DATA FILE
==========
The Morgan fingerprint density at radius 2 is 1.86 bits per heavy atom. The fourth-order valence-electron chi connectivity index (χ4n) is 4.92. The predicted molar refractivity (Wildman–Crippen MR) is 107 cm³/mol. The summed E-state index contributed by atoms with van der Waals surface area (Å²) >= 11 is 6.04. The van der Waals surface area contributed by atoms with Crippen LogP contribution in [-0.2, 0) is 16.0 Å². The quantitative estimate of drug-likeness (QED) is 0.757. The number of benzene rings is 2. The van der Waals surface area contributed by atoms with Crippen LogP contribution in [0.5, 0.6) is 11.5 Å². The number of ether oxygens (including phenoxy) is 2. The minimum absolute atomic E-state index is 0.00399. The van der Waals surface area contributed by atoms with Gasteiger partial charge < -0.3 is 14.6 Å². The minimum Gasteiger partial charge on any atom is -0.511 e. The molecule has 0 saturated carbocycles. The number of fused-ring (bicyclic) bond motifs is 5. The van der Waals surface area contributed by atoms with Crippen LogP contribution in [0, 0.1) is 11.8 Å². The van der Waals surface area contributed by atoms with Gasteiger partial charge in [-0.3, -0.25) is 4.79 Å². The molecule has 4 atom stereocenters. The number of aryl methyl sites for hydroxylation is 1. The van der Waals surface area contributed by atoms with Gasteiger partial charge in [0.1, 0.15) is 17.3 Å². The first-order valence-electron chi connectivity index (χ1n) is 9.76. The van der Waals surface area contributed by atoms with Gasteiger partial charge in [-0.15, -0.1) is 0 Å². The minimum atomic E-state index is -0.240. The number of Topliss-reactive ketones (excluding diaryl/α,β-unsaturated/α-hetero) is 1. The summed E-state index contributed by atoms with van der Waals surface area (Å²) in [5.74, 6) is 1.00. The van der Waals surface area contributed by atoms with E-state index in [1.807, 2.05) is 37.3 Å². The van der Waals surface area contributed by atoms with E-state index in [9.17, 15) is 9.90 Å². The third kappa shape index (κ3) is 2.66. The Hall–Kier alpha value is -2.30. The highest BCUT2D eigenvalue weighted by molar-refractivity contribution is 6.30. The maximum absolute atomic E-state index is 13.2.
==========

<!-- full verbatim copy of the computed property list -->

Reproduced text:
The Morgan fingerprint density at radius 2 is 1.86 bits per heavy atom. The fourth-order valence-electron chi connectivity index (χ4n) is 4.92. The predicted molar refractivity (Wildman–Crippen MR) is 107 cm³/mol. The summed E-state index contributed by atoms with van der Waals surface area (Å²) >= 11 is 6.04. The van der Waals surface area contributed by atoms with Crippen LogP contribution in [-0.2, 0) is 16.0 Å². The quantitative estimate of drug-likeness (QED) is 0.757. The number of benzene rings is 2. The van der Waals surface area contributed by atoms with Crippen LogP contribution in [0.5, 0.6) is 11.5 Å². The number of ether oxygens (including phenoxy) is 2. The minimum absolute atomic E-state index is 0.00399. The van der Waals surface area contributed by atoms with Gasteiger partial charge < -0.3 is 14.6 Å². The minimum Gasteiger partial charge on any atom is -0.511 e. The molecule has 0 saturated carbocycles. The number of fused-ring (bicyclic) bond motifs is 5. The van der Waals surface area contributed by atoms with Crippen LogP contribution in [0, 0.1) is 11.8 Å². The van der Waals surface area contributed by atoms with Gasteiger partial charge in [-0.3, -0.25) is 4.79 Å². The molecule has 4 atom stereocenters. The number of aryl methyl sites for hydroxylation is 1. The van der Waals surface area contributed by atoms with Gasteiger partial charge in [0.1, 0.15) is 17.3 Å². The first-order valence-electron chi connectivity index (χ1n) is 9.76. The van der Waals surface area contributed by atoms with Gasteiger partial charge in [-0.15, -0.1) is 0 Å². The minimum atomic E-state index is -0.240. The number of Topliss-reactive ketones (excluding diaryl/α,β-unsaturated/α-hetero) is 1. The summed E-state index contributed by atoms with van der Waals surface area (Å²) in [5.74, 6) is 1.00. The van der Waals surface area contributed by atoms with E-state index in [1.807, 2.05) is 37.3 Å². The van der Waals surface area contributed by atoms with E-state index in [9.17, 15) is 9.90 Å². The third kappa shape index (κ3) is 2.66. The Hall–Kier alpha value is -2.30. The highest BCUT2D eigenvalue weighted by molar-refractivity contribution is 6.30. The maximum absolute atomic E-state index is 13.2.